NORMAN — Up the south ramp, behind a glass door, in the bowels of Lloyd Noble Center is a yellowing poster inside a frame that hangs from a cinder block wall.
Inked at the top of the poster is the phrase: “How are you feeling today?”
Below the question are drawings and emotions: a sad face, an angry face, a depressed one and an anxious one. There is no face that defines a recent patient that inhabited the training room where the poster hangs.
“We need to add one to it,” Oklahoma athletics trainer Alex Brown said this week.
The face would be of Oklahoma freshman guard Buddy Hield and the feeling would be two words: “Fired up.”
On Feb. 11, Hield went to do what he so often does after making a basket: guard his man and try to force a turnover. Instead, he stepped awkwardly on the foot of a TCU defender and broke the fifth metatarsal bone in his right foot, an injury which required surgery.
Now, he's fired up. What was supposed to come next was a long four-to-six week road to recovery.
Yet just four days after surgery, Hield was preparing himself for this week, even though it was only a possibility that he'd be back for the NCAA Tournament.
Sitting on the bench for the Sooners' first tournament game in three years, which will be against San Diego State at 8:20 p.m. Friday, wasn't an option for Hield.
“I want to go dancing with the team,” Hield said.
So at 9:40 p.m. Friday, thanks to Brown and a fast-healing body, Hield will dance — because what came after the break of his foot was the fight to recover for one big dance. What came next is the story of Hield and his healer.
* * *
It was just hours after surgery, and Hield sat on a red metal chair on the sidelines of OU's practice court with his leg propped on another chair. His bandaged foot hung off the edge.
Brown walked up with a sandwich and a bag of Lay's barbecue potato chips.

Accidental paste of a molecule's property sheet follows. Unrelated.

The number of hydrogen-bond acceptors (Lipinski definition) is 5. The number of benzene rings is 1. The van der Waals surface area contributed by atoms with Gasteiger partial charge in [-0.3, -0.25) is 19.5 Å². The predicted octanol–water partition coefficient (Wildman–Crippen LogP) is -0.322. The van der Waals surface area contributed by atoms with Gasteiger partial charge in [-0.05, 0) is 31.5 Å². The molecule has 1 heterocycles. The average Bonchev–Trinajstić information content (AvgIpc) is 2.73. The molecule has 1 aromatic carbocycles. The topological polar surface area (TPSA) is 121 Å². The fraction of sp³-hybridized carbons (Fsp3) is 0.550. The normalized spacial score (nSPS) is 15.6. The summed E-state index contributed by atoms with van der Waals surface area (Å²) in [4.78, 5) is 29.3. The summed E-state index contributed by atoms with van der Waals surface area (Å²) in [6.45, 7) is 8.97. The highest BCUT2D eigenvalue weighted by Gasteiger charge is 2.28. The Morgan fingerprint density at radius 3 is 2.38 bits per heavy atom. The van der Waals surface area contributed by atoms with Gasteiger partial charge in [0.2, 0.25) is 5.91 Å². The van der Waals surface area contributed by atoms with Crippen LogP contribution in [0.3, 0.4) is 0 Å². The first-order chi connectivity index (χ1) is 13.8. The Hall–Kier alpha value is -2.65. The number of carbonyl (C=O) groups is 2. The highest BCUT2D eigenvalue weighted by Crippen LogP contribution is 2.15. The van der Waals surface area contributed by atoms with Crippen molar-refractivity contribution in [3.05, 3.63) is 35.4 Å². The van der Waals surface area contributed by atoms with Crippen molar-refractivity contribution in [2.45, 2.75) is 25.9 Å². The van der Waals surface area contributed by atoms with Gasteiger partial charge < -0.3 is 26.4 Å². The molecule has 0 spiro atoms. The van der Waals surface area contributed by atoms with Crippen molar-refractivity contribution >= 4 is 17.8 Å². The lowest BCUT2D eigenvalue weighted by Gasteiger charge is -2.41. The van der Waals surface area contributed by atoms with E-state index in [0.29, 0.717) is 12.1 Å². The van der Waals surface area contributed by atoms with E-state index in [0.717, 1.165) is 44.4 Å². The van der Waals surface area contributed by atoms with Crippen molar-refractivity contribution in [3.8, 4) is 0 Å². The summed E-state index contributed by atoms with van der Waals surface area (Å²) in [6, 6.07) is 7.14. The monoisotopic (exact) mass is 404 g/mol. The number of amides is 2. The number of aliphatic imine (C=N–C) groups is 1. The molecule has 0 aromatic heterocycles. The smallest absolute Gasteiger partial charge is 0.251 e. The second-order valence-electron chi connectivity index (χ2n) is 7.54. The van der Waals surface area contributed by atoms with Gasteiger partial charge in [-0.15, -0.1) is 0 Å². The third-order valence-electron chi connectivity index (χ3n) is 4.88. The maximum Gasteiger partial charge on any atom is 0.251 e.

Still under some effects of the morphine from surgery, Hield downed the meal and, with his mouth often half-full, cheered on his team. Although his body was kept from the court, nothing could contain his voice.
The next day, Brown and Hield sat on the sidelines of practice again. Hield wore his practice jersey and a boot. His crutches rested next to him as he bounced a basketball and racquetball. He lost his dribble, and the racquetball slowly rolled away, out of Hield's reach.
Hield looked at Brown. Brown looked at Hield. Neither moved and a few seconds passed. Then Hield grabbed his crutch, and fished the racquetball back by hooking it with the part of the crutch he typically used to lean on. The ball came rolling back to Hield. He smiled and started dribbling again.
He progressed to sitting in a hard wood chair and shooting the ball while sitting. Yet, in media interviews, he refused to sit.
“I'm trying to be like y'all,” he said just a couple days after surgery. “Y'all are on two feet.”
He wanted to stand. He wanted to walk. He refused to see his injury as a setback.
“There are only comebacks,” he said.
But Day 1, when he initially broke his foot, seemed like a setback. That night, Hield was many of the faces on the poster in the training room. He was upset, confused, angry.
Then came Day 2. He had his mind set on positivity.
“You learn something from every athlete,” Brown said of the injured players he works with. “Buddy teaches everybody how to wake up every day and it be a good day.”
Hield smiled. His energy returned. He began to ask people: “How you feel?” and then answered for them “Fired up!”